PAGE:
22. Deliberate Ignorance • The government may prove that the defendant acted "knowingly" by proving, • that this defendant deliberately closed his eyes to what would otherwise have been obvious to him. • No one can avoid responsibility for a violation by deliberately ignoring what is obvious. • a person's knowledge of a particular fact may be shown from a deliberate or intentional ignorance or deliberate or intentional blindness to the existence of that fact. 31

  23. Claim Defined • 3729(b)(2) the term “claim” • (A) means any Request Or Demand, whether under • a Contract Or Otherwise, for • Money Or Property and • Whether Or Not the United States has Titleto the money or property, that – • (i) is Presented to an officer, employee, or agent of the United States; or is made to a contractor, grantee, or other Recipient , if the money or property is to be Spent Or Used On The Government’s Behalf Or To Advance A Government program or interest, and • (ii) IFthe United States Government

  24. Past, Present or Future U.S. Money • 3729(b)(2)(ii)(I) PROVIDES Or HAS PROVIDED, • ANY PORTION of the money or property requested or demanded , OR • (II) WILL REIMBURSE such contractor, grantee, or other recipient for any portion of the money or property which is requested or demanded; and

  25. HOWEVER -“Claim” is Not a Federal Employee’s Pay • 3729(b)(2)(B) does NOT include requests or demands for money or property that the Government has paid to an individual as Compensation For Federal Employment or as an Income Subsidy with No Restrictions on that individual's Use of the money or property;

  26. “Obligation” Defined • (3) the term “OBLIGATION” means an established Duty, Whether Or Not Fixed, arising from an Express Or Implied contractual, grantor-grantee, or licensor-licensee relationship, from a fee-based or similar relationship, from statute or regulation, or from Retention Of Any Overpayment; and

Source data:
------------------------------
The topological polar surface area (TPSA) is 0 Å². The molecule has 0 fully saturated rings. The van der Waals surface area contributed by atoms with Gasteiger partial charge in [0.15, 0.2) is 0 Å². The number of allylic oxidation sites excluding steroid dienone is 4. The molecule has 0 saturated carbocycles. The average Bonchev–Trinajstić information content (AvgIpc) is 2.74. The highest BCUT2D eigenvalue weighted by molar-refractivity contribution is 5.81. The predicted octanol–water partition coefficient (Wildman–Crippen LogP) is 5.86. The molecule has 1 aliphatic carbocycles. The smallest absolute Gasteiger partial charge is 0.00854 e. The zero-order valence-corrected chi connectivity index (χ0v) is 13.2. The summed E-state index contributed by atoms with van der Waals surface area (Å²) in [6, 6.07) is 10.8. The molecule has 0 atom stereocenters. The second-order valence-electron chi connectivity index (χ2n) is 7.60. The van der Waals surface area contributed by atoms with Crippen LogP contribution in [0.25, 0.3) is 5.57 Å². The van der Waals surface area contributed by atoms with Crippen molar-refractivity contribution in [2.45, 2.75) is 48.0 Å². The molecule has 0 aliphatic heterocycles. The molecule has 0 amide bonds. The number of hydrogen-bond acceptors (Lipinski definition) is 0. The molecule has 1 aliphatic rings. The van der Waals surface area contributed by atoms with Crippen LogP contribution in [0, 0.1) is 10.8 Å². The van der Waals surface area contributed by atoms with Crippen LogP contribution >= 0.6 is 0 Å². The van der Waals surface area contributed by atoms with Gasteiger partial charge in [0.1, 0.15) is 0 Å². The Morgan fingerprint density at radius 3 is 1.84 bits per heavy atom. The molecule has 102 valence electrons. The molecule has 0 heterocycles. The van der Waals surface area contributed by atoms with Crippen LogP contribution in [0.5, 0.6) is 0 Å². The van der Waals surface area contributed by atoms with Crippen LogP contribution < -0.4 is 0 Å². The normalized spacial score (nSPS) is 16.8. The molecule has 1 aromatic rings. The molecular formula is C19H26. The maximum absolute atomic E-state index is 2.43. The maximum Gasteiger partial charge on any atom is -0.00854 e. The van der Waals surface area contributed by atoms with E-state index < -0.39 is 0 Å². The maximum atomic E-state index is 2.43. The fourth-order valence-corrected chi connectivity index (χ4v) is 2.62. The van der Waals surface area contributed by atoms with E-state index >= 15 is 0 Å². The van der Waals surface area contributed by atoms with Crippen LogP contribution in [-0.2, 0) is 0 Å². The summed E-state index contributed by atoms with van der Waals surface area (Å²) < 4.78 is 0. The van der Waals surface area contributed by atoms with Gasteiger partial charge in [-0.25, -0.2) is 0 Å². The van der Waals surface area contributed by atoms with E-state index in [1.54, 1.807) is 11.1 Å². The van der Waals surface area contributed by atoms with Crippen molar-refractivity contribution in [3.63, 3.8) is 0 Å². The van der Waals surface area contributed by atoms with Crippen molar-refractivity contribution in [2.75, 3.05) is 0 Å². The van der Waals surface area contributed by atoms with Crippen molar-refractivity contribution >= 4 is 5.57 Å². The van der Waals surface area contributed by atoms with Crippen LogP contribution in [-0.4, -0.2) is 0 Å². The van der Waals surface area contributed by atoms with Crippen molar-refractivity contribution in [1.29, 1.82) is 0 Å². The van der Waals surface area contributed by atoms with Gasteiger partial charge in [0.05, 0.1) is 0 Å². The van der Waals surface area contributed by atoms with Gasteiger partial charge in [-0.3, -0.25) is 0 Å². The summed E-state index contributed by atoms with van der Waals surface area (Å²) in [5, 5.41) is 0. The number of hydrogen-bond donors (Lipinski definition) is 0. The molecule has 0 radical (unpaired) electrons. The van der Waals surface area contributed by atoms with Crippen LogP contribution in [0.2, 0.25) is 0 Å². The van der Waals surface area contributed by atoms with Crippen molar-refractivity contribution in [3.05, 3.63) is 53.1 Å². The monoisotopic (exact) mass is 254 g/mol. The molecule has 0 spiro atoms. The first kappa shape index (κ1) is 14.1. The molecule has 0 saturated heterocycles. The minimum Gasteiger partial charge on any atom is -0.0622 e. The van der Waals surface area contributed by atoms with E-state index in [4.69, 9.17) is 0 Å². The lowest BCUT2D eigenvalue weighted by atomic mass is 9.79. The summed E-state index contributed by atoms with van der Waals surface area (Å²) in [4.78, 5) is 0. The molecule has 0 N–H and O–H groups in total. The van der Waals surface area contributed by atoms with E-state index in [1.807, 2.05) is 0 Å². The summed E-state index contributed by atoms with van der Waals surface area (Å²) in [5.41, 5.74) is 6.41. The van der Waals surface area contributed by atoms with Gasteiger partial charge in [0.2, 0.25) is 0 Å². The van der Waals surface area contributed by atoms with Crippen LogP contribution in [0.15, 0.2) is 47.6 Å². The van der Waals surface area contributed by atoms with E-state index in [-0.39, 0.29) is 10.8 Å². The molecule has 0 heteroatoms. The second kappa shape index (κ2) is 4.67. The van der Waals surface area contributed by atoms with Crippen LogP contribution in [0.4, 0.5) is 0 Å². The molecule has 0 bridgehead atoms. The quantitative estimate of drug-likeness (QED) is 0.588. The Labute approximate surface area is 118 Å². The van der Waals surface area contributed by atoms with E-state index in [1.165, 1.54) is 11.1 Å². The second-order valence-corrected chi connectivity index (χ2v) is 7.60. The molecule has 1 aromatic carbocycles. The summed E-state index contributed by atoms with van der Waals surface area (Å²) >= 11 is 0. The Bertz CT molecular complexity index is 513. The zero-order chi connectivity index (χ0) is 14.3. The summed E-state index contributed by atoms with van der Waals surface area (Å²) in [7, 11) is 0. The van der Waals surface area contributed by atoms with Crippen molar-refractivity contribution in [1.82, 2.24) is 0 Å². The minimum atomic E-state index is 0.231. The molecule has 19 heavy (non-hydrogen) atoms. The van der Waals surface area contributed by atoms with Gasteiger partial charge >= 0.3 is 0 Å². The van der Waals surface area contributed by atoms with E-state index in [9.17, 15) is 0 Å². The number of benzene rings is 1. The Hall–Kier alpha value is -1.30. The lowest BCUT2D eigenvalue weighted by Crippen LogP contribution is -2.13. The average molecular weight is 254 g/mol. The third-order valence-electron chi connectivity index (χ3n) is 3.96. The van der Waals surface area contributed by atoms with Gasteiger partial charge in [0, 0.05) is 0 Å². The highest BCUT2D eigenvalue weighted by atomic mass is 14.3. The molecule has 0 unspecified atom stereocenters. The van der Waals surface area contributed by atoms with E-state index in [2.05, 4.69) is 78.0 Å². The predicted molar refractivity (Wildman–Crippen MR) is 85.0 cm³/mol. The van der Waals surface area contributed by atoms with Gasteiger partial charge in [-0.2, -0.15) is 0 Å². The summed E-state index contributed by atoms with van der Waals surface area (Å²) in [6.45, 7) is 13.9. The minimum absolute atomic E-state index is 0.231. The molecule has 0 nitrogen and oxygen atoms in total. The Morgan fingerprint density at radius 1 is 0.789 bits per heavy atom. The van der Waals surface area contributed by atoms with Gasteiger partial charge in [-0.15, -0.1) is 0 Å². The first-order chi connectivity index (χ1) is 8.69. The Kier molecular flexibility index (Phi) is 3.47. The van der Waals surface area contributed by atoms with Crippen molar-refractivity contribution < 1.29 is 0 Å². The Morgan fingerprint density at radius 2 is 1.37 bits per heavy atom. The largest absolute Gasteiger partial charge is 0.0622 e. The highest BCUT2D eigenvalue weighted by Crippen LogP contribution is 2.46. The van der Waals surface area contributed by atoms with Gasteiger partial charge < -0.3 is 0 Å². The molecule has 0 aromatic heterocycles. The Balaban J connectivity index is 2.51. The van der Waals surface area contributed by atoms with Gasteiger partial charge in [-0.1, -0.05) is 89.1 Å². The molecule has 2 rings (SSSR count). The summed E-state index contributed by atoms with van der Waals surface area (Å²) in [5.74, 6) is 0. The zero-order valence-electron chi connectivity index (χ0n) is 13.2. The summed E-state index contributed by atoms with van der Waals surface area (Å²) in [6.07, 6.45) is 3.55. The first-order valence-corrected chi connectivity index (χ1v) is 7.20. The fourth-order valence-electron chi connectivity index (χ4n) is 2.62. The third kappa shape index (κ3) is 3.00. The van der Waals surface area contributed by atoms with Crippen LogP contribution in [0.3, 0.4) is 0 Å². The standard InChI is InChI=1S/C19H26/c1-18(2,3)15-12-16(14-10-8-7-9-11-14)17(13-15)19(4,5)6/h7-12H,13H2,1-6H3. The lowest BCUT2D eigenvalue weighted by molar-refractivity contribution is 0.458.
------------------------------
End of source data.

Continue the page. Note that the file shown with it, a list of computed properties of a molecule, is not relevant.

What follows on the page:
27. Contrast -Elements of CRIMINAL Conspiracy • (1) agreeing to make or use a false record or false statement; • (2) with the intent to defraud the Government; • (3) intending that the false record or false statement would cause the Governmentto pay the false or fraudulent claim;

  28. Elements of Conspiracy under the FCA • (1) “knowingly” agreeing to make or use a false record or false statement; • (2) with actual knowledge, or in deliberate ignorance of, the truth or falsity of, or in reckless disregard of, the truth or falsity of, the false record or false statement; • (3) with actual knowledge, or in deliberate ignorance of the truth or falsity of, or in reckless disregard of the truth or falsity of, the false record or false statement; 17

  29. Violations of Statutes and Regulations • . . . a violation of a statute or regulation does not, by itself, trigger FCA liability • “it is the False Certification of compliance which creates liability whenCertificationis a Prerequisite to obtaining a government benefit.”United States ex rel. Hopper v. Anton, 91 F.3d 1261, 1266 (9th Cir.1996) (“Violations of laws, rules, or regulations alone do not create a cause of action under the FCA.”); 19

  30. False Certification Of Compliance with Regulations Alone is Not A Violation • “A false certification of compliance with a statute or regulation cannot serve as the basis for a[n] . . . action under the FCA unless payment is conditioned on that certification.” Harrison v. Westinghouse Savannah River Co ., 176 F.3d 776, 786 (4th Cir.1999). • Same,X Corp. v. Doe, 816 F. Supp. 1086, (ED Va. 1993) 20